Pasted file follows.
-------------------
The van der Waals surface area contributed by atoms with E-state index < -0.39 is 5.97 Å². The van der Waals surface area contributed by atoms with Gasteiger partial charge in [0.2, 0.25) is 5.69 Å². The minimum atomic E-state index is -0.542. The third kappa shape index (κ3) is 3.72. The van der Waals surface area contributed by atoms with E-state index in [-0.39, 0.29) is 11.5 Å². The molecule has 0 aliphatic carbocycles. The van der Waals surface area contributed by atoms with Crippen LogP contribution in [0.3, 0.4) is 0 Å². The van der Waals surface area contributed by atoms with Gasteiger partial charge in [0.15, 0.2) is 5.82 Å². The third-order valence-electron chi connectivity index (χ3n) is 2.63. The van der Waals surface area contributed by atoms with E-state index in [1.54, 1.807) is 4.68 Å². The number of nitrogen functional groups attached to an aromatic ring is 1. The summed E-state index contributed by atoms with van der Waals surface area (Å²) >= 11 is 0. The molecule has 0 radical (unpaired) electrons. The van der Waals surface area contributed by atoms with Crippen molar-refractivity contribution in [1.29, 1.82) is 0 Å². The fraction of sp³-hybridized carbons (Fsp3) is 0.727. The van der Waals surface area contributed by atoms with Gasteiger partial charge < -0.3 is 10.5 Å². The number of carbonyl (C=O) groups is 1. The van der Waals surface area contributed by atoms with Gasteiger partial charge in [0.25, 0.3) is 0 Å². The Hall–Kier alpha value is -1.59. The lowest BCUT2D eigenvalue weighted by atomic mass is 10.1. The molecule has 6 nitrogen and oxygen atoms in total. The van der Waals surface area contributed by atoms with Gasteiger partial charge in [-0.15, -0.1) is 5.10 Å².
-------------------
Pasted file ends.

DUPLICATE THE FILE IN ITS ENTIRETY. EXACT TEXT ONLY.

The van der Waals surface area contributed by atoms with E-state index < -0.39 is 5.97 Å². The van der Waals surface area contributed by atoms with Gasteiger partial charge in [0.2, 0.25) is 5.69 Å². The minimum atomic E-state index is -0.542. The third kappa shape index (κ3) is 3.72. The van der Waals surface area contributed by atoms with E-state index in [-0.39, 0.29) is 11.5 Å². The molecule has 0 aliphatic carbocycles. The van der Waals surface area contributed by atoms with Crippen LogP contribution in [0.3, 0.4) is 0 Å². The van der Waals surface area contributed by atoms with Gasteiger partial charge in [0.15, 0.2) is 5.82 Å². The third-order valence-electron chi connectivity index (χ3n) is 2.63. The van der Waals surface area contributed by atoms with E-state index in [1.54, 1.807) is 4.68 Å². The number of nitrogen functional groups attached to an aromatic ring is 1. The summed E-state index contributed by atoms with van der Waals surface area (Å²) >= 11 is 0. The molecule has 0 radical (unpaired) electrons. The van der Waals surface area contributed by atoms with Crippen molar-refractivity contribution in [1.29, 1.82) is 0 Å². The fraction of sp³-hybridized carbons (Fsp3) is 0.727. The van der Waals surface area contributed by atoms with Gasteiger partial charge < -0.3 is 10.5 Å². The number of carbonyl (C=O) groups is 1. The van der Waals surface area contributed by atoms with Gasteiger partial charge in [0.25, 0.3) is 0 Å². The Hall–Kier alpha value is -1.59. The lowest BCUT2D eigenvalue weighted by atomic mass is 10.1. The molecule has 6 nitrogen and oxygen atoms in total. The van der Waals surface area contributed by atoms with Gasteiger partial charge in [-0.15, -0.1) is 5.10 Å².